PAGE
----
These two responsibilities are provided in the law. If your protection mandate does not mention that your mandatary must prepare an inventory or provide reports, then three situations are possible, depending on when you prepared your mandate and when it was homologated.

Your mandatary’s responsibilities in each of these three situations

Your mandatary isn’t required to prepare an inventory or provide reports.

Your mandatary is required to prepare an inventory but isn’t required to provide reports.

Your mandatary is required to prepare an inventory and provide reports.

Protections if your mandatary isn’t doing their job properly

Anyone concerned about your well-being can ask the court to end your protection mandate or to establish a tutorship if your mandatary isn’t doing their job properly, or for another serious reason. A person who wishes to become your mandatary (in replacement of the current one) can also ask the court for permission to do so.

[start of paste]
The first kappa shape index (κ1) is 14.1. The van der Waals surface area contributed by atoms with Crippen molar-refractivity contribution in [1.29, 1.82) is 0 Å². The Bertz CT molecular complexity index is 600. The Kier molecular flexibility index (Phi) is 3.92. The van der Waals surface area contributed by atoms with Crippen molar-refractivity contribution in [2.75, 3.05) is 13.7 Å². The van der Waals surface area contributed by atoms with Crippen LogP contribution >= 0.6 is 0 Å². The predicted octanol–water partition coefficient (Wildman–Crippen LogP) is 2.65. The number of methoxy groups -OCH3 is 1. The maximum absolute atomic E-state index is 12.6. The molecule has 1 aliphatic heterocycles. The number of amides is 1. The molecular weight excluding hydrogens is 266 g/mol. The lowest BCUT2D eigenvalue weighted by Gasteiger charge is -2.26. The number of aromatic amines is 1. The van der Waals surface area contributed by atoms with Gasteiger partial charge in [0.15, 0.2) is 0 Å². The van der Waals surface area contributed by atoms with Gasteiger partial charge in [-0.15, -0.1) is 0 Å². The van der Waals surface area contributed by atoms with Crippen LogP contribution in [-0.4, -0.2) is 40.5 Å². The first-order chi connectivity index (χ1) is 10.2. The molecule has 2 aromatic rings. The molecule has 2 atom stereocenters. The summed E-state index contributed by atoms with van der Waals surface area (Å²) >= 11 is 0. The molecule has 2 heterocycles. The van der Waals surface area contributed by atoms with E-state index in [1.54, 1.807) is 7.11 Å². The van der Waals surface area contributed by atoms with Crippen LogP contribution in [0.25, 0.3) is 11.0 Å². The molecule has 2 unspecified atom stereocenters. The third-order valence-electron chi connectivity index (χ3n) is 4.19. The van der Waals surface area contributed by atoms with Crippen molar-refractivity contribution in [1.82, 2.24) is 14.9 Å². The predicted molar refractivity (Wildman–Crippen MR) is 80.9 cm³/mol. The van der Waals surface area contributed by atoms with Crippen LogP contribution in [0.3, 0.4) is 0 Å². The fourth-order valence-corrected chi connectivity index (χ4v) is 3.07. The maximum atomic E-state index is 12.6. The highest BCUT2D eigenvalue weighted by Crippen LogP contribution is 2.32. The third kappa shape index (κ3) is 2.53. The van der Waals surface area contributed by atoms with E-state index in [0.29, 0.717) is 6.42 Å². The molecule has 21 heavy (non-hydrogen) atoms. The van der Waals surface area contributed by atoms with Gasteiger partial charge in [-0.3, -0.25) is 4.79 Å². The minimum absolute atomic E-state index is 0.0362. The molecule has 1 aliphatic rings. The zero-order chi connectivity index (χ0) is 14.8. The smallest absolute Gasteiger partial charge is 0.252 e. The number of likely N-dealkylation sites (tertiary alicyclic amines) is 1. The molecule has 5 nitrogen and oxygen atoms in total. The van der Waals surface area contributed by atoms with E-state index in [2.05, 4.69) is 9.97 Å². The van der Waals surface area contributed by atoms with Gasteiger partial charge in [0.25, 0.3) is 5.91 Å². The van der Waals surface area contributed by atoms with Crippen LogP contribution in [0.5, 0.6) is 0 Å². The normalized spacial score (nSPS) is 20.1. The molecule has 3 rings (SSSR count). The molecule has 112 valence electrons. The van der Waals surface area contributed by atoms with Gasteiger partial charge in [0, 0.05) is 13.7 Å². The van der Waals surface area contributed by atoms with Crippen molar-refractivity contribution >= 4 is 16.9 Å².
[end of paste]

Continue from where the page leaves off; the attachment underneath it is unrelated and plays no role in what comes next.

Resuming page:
Any person concerned about your well-being can also report the situation to the Public Curator.

What if you don’t have a protection mandate?

If you don’t have a protection mandate, your loved ones (spouse, family member, friend or other person close to you) can ask the court or a notary to set up a tutorship for you. They can also request that temporary representation be arranged.